Nashville Metro Council to honor Vanderbilt’s Nichols Humanitarian Fund

The Nichols Humanitarian Fund provides support for Vanderbilt students to pursue humanitarian immersive experiences locally and globally.


Zulfat Suara, Metro councilmember at large, requested a resolution to honor the Nichols Humanitarian Fund. A presentation at the council’s Nov. 7 meeting recognized the family and students who have participated in humanitarian aid projects. The resolution is tentatively scheduled to be finalized at the council’s Dec. 5 meeting.

The Nichols Humanitarian Fund, which provides funding in support of Vanderbilt students who plan to pursue humanitarian immersive experiences, was established in 2006 by the E.C. and Lucile Hamby Nichols Trust, and by Edward C. Nichols Jr., JD’70, and his wife, Janice Nichols. The fund encourages Vanderbilt students to become better citizens of the world and to broaden their thinking by volunteering for humanitarian efforts.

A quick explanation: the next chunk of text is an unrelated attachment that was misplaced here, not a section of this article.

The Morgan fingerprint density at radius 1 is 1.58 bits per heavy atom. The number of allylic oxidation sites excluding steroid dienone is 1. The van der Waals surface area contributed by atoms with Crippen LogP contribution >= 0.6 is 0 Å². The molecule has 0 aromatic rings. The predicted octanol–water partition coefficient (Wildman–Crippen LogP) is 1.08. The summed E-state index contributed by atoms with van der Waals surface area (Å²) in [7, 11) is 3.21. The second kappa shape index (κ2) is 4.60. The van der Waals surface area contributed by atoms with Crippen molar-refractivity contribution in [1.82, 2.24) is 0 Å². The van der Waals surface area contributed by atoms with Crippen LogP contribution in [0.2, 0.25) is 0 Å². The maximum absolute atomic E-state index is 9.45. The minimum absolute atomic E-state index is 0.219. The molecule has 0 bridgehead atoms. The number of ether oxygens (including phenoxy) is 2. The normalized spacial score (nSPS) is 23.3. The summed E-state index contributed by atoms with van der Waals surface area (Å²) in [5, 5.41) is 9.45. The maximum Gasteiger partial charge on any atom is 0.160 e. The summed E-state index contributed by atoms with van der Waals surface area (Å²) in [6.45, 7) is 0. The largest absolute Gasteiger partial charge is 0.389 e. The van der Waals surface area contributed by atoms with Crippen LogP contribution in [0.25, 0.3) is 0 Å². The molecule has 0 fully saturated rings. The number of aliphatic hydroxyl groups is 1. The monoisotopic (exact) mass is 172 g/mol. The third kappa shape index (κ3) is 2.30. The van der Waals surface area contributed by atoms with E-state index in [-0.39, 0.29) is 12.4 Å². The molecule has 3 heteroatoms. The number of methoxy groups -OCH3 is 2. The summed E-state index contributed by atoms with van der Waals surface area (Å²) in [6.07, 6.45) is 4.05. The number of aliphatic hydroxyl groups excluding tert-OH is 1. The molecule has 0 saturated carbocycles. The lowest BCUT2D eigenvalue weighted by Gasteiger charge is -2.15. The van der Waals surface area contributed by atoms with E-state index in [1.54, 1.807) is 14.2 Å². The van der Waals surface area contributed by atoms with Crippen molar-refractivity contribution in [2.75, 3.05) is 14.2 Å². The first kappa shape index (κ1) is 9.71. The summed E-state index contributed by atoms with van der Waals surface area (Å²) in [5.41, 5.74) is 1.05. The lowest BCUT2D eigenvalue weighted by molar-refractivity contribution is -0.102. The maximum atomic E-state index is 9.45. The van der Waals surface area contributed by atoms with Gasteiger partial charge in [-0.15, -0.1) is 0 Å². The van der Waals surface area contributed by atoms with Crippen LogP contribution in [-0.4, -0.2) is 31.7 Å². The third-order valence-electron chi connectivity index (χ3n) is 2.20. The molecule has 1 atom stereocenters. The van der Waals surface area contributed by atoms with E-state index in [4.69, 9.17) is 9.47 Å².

As stated in the council resolution, 40 Vanderbilt students received awards from the fund in 2023 to work on humanitarian projects during the summer academic break. Students worked in eight U.S. cities and 16 foreign countries. The U.S. projects were in Burlington, Kentucky; Indianapolis; Nashville, Tennessee; Pittsburgh, Pennsylvania; Redwood City, California; San Francisco; Santa Barbara, California; and Washington D.C.; the international projects were in Ecuador, England, France, Germany, Honduras, Italy, Kosovo, Mexico, Pakistan, Peru, Spain, Sri Lanka, Switzerland, Taiwan, Tanzania and Ukraine. 

Some of the projects include creating the first Peruvian School of Emerging Leaders program in Lima, Peru; an archaeological dig in France; helping the homeless in Barcelona, Spain; battling food insecurity in Pittsburgh; working with the disabled population in Nashville; working as an emergency medical technician in Mexico; partnering with Women’s Economic Ventures in Santa Barbara; and supporting the Mercy Health Clinic in Washington, D.C.

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